I’m Already Bored With All Future Android Tablets
I read Matt Burns’ post I’m Already Bored With The iPad 3 and agreed with pretty much everything he said. Like him, I passed on the original iPad but decided to buy the iPad 2 when it came out. I didn’t buy the original because it was still something that seemed useless to me. It looked pretty, but I didn’t need a giant iPod. I eventually caved after the iPad 2 came out and a couple of my coworkers were playing with theirs. It just seemed too pretty to pass up.
However, before the iPad 2 came out there was the Motorola Xoom. I remember being excited to finally see an Android tablet:
It’s Not 1984 Anymore: Motorola Xoom Commercial. Can’t wait to get my hands on one. http://otf.me/Ebm— Rob Brambley (@rrbrambley) February 7, 2011
I remember actually having the Motorola Xoom in my Amazon shopping cart, but I removed it after one of the founders of the startup I was at suggested he could buy one for the office. Thankfully I didn’t waste my money because it ended up being a really shitty piece of shit.
Fast forward to January 2012:
What happened over those eleven months that caused me to change my mind?
Well, in September I got a Galaxy Tab 10.1. It’s actually one of the nicest pieces of Android hardware available. So nice, that Apple has tried to erase its existence. The only reason I bought it was to make an app work on Honeycomb, but I was curious to actually see Honeycomb working on a piece of hardware that didn’t suck.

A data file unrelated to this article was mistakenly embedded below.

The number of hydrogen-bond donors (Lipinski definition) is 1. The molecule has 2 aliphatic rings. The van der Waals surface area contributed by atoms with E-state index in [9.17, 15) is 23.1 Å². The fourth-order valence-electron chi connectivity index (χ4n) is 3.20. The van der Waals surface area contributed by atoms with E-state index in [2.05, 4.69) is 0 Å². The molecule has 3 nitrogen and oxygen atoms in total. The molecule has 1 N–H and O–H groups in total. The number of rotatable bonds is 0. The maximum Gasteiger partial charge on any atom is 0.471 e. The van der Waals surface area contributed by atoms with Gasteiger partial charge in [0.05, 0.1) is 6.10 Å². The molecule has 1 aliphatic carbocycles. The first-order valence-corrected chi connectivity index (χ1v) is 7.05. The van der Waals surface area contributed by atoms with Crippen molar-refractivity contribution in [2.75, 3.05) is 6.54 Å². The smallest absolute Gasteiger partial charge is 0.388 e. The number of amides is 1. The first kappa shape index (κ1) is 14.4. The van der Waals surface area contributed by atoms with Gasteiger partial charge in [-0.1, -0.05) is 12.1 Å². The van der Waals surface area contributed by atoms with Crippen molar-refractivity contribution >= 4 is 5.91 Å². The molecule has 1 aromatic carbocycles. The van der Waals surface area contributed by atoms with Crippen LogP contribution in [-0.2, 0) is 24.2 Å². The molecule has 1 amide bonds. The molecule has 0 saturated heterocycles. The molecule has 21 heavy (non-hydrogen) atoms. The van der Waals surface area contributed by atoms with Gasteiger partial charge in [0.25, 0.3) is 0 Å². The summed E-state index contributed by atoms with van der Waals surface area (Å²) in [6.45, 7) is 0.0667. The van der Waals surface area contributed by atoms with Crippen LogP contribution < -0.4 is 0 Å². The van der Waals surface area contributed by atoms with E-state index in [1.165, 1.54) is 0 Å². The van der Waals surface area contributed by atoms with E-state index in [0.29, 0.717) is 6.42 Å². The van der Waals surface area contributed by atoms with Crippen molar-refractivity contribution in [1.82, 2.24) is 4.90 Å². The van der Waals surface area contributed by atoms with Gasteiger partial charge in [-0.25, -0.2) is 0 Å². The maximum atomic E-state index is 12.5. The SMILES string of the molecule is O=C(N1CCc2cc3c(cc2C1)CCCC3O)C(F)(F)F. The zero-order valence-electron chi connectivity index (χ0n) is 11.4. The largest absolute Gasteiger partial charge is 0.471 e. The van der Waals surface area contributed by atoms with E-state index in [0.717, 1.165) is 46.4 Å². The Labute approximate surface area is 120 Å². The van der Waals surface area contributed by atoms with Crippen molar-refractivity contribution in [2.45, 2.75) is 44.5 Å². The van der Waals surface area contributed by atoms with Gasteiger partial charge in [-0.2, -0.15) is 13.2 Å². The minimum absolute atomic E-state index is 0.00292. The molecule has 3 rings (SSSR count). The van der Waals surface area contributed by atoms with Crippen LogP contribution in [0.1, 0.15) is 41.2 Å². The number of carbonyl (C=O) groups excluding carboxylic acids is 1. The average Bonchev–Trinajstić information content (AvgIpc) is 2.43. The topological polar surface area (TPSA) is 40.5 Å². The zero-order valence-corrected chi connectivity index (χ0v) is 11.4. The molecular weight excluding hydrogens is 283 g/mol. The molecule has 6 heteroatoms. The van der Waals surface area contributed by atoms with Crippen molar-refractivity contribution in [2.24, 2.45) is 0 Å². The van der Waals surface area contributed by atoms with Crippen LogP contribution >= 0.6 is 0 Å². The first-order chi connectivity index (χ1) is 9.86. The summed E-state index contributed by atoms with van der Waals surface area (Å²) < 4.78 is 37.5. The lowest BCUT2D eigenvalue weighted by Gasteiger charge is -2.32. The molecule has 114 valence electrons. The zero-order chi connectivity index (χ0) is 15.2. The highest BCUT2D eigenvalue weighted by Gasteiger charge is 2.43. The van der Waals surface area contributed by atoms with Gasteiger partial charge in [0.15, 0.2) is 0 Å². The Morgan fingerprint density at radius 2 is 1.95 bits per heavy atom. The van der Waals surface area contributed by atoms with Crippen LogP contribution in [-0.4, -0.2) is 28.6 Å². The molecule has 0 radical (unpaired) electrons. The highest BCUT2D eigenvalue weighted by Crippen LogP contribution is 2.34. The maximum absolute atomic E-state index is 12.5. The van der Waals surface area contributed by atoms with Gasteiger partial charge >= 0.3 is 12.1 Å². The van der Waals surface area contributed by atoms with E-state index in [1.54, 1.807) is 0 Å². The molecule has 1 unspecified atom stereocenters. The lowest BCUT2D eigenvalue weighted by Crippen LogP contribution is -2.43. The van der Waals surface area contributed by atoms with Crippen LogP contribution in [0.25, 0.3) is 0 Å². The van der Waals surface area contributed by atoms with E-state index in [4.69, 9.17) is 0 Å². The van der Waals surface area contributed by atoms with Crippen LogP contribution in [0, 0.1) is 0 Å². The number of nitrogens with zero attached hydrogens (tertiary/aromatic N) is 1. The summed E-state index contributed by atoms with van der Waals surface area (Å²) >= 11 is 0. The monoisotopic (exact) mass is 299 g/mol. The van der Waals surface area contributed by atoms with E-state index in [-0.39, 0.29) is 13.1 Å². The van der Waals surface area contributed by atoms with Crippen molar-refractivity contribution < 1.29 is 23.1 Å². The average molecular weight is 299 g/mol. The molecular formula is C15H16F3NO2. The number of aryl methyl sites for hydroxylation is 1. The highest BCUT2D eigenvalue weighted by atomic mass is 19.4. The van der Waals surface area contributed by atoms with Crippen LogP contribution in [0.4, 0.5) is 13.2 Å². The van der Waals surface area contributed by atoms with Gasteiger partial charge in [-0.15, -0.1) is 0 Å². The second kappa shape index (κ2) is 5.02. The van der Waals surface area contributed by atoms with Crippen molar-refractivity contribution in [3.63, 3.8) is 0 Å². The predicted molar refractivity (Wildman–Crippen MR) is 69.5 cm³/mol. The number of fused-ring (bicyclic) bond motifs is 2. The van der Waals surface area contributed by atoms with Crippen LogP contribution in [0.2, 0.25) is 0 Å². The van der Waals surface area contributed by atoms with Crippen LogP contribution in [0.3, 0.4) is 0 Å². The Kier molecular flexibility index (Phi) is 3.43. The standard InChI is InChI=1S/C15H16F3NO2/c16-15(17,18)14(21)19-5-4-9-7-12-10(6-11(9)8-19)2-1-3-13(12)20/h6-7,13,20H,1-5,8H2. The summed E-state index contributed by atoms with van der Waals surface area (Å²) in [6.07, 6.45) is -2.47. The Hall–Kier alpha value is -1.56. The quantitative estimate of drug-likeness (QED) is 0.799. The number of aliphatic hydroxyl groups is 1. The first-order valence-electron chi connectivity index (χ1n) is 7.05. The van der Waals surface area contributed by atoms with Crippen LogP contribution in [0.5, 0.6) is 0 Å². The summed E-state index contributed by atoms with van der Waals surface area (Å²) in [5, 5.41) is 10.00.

The thing is, the device doesn’t suck. It’s thin and as sleek as an Android tablet can get. It does what it’s supposed to do. But what it’s supposed to do is just TOO much. Many of the Android users out there have become the fanatics that they are because they know that Android is capable of doing more. It doesn’t necessarily do things in a prettier or more user-friendly way… but it can simply do more, which is why people may feel more empowered when they use an Android device.
But, back to my iPad 2. The only reason it sees the light of day is because it’s pretty and performs the simple tasks I use it for. It doesn’t have widgets everywhere with todo lists and calendars that I’m constantly using to manage my life. That’s what my laptop is for. I play games and stream music. The reason I had a hard time justifying buying an iPad to begin with was because I knew I couldn’t use it to do the “real” things that my MacBook Pro does. I eventually realized that the iPad falls in this sweet spot somewhere between “fun” and “utility” – specifically because it doesn’t try to be a laptop.
So to me, knowing how Google has built an OS that can run on both tablets and phones is kind of bittersweet. I’m still using the Galaxy Nexus and it’s a pretty amazing device (minus a flaw or two). The problem is, I know that moving forward I only ever expect to be buying an Android tablet as a developer – not as a consumer. At least, not as long as I’m still using a more powerful laptop.